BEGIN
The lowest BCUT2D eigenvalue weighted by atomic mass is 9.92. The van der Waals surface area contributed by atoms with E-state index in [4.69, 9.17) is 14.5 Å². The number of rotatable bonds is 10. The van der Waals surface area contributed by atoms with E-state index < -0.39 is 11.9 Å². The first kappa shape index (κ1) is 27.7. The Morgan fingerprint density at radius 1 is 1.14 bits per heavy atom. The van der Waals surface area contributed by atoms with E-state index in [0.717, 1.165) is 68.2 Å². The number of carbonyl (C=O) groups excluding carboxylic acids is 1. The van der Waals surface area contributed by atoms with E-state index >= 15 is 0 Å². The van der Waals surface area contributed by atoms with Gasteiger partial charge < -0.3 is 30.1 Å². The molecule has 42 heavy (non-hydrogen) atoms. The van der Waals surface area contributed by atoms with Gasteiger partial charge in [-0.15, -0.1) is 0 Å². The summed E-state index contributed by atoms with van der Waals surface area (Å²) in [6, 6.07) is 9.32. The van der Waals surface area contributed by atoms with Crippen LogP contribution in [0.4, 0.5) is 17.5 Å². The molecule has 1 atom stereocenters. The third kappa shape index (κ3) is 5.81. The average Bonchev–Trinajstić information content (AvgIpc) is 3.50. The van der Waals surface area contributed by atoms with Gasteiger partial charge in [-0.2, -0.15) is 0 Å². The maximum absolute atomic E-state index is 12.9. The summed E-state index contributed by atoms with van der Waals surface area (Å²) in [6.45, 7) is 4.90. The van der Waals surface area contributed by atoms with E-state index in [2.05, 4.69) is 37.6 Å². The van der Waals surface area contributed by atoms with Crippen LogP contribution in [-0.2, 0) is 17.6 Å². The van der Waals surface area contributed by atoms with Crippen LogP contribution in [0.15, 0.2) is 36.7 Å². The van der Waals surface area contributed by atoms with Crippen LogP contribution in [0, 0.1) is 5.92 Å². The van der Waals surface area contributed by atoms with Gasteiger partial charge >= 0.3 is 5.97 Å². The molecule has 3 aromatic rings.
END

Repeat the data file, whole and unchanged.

The lowest BCUT2D eigenvalue weighted by atomic mass is 9.92. The van der Waals surface area contributed by atoms with E-state index in [4.69, 9.17) is 14.5 Å². The number of rotatable bonds is 10. The van der Waals surface area contributed by atoms with E-state index < -0.39 is 11.9 Å². The first kappa shape index (κ1) is 27.7. The Morgan fingerprint density at radius 1 is 1.14 bits per heavy atom. The van der Waals surface area contributed by atoms with E-state index in [0.717, 1.165) is 68.2 Å². The number of carbonyl (C=O) groups excluding carboxylic acids is 1. The van der Waals surface area contributed by atoms with E-state index >= 15 is 0 Å². The van der Waals surface area contributed by atoms with Gasteiger partial charge < -0.3 is 30.1 Å². The molecule has 42 heavy (non-hydrogen) atoms. The van der Waals surface area contributed by atoms with Gasteiger partial charge in [-0.15, -0.1) is 0 Å². The summed E-state index contributed by atoms with van der Waals surface area (Å²) in [6, 6.07) is 9.32. The van der Waals surface area contributed by atoms with Crippen LogP contribution in [0.4, 0.5) is 17.5 Å². The molecule has 1 atom stereocenters. The third kappa shape index (κ3) is 5.81. The average Bonchev–Trinajstić information content (AvgIpc) is 3.50. The van der Waals surface area contributed by atoms with Gasteiger partial charge in [-0.2, -0.15) is 0 Å². The maximum absolute atomic E-state index is 12.9. The summed E-state index contributed by atoms with van der Waals surface area (Å²) in [6.45, 7) is 4.90. The van der Waals surface area contributed by atoms with E-state index in [2.05, 4.69) is 37.6 Å². The van der Waals surface area contributed by atoms with Crippen LogP contribution in [-0.2, 0) is 17.6 Å². The van der Waals surface area contributed by atoms with Crippen LogP contribution in [0.15, 0.2) is 36.7 Å². The van der Waals surface area contributed by atoms with Crippen LogP contribution in [0, 0.1) is 5.92 Å². The van der Waals surface area contributed by atoms with Gasteiger partial charge >= 0.3 is 5.97 Å². The molecule has 3 aromatic rings.